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A conference has been held at the University which heard from experts on child poverty, children’s rights and welfare, and reform policies.
Speakers at the conference included Helen Goodman, former Parliamentary Under Secretary of State, Department of Work and Pensions, and Beverly Hughes, formerly Minister for Children and Families.
The results of a study carried out by researchers from the University were also presented at the Wellbeing of Children, Young People and Families in the UK conference which revealed that unemployed lone parents were keen to return to work and valued training and further education, but felt they were held back by the lack of quality childcare.
Dr Stephanie Petrie, Centre for the Study of the Child, the Family and the Law, said: “In order for lone parents to seek and find work, we must first understand their experiences of raising children on their own and the major barriers. The happiness of their children was central to their decision making, but childcare was often a cause of emotional distress for both parents and their children.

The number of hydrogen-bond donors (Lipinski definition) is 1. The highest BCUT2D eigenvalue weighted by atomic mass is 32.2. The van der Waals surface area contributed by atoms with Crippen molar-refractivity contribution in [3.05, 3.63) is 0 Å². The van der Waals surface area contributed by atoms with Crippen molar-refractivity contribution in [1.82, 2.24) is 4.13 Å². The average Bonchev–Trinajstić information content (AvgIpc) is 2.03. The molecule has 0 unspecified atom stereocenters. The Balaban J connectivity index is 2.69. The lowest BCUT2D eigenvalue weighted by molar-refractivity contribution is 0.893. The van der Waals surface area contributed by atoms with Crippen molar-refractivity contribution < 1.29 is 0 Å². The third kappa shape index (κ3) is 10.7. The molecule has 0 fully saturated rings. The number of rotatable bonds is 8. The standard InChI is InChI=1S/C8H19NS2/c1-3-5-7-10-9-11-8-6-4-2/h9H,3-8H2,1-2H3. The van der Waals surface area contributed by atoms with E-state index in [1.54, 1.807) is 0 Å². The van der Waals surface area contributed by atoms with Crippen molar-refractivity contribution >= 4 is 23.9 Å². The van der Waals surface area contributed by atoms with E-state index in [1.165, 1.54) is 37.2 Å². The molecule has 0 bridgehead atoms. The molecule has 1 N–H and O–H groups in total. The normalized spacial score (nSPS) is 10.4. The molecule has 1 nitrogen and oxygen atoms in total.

“Current programmes of job support did not take into account what lone parents needed to make sure children were happy and healthy. Lone Parent Advisors assumed that family and friends could help with childcare but we found many do not have this option.”
The study report recommends that lone parents should not be subject to income gaps when moving from the benefit system into employment and training and education courses should be flexible around school hours and holidays.
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